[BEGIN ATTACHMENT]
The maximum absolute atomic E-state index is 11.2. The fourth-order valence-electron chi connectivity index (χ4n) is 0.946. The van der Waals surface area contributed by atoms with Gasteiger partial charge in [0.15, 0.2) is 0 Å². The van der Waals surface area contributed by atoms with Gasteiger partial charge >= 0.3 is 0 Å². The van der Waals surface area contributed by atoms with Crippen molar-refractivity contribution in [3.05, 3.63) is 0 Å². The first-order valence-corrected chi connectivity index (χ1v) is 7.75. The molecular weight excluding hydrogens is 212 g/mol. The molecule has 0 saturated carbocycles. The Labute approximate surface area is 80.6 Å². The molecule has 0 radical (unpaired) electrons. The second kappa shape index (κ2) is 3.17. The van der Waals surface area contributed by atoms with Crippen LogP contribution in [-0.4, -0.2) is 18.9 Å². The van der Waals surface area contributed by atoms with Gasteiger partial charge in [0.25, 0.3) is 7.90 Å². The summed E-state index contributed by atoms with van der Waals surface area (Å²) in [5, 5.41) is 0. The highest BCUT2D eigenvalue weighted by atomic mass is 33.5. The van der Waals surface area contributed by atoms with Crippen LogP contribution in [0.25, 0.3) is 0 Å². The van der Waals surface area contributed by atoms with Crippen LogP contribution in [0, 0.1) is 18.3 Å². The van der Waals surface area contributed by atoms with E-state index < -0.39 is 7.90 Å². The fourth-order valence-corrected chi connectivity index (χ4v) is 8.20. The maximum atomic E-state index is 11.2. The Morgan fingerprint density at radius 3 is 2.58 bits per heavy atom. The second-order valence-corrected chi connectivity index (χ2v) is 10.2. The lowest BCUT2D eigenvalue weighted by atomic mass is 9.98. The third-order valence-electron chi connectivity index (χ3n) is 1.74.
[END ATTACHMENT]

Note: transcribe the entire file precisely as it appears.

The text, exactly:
The maximum absolute atomic E-state index is 11.2. The fourth-order valence-electron chi connectivity index (χ4n) is 0.946. The van der Waals surface area contributed by atoms with Gasteiger partial charge in [0.15, 0.2) is 0 Å². The van der Waals surface area contributed by atoms with Gasteiger partial charge >= 0.3 is 0 Å². The van der Waals surface area contributed by atoms with Crippen molar-refractivity contribution in [3.05, 3.63) is 0 Å². The first-order valence-corrected chi connectivity index (χ1v) is 7.75. The molecular weight excluding hydrogens is 212 g/mol. The molecule has 0 saturated carbocycles. The Labute approximate surface area is 80.6 Å². The molecule has 0 radical (unpaired) electrons. The second kappa shape index (κ2) is 3.17. The van der Waals surface area contributed by atoms with Crippen LogP contribution in [-0.4, -0.2) is 18.9 Å². The van der Waals surface area contributed by atoms with Gasteiger partial charge in [0.25, 0.3) is 7.90 Å². The summed E-state index contributed by atoms with van der Waals surface area (Å²) in [5, 5.41) is 0. The highest BCUT2D eigenvalue weighted by atomic mass is 33.5. The van der Waals surface area contributed by atoms with Crippen LogP contribution in [0.25, 0.3) is 0 Å². The van der Waals surface area contributed by atoms with Crippen LogP contribution in [0, 0.1) is 18.3 Å². The van der Waals surface area contributed by atoms with E-state index < -0.39 is 7.90 Å². The fourth-order valence-corrected chi connectivity index (χ4v) is 8.20. The maximum atomic E-state index is 11.2. The Morgan fingerprint density at radius 3 is 2.58 bits per heavy atom. The second-order valence-corrected chi connectivity index (χ2v) is 10.2. The lowest BCUT2D eigenvalue weighted by atomic mass is 9.98. The third-order valence-electron chi connectivity index (χ3n) is 1.74.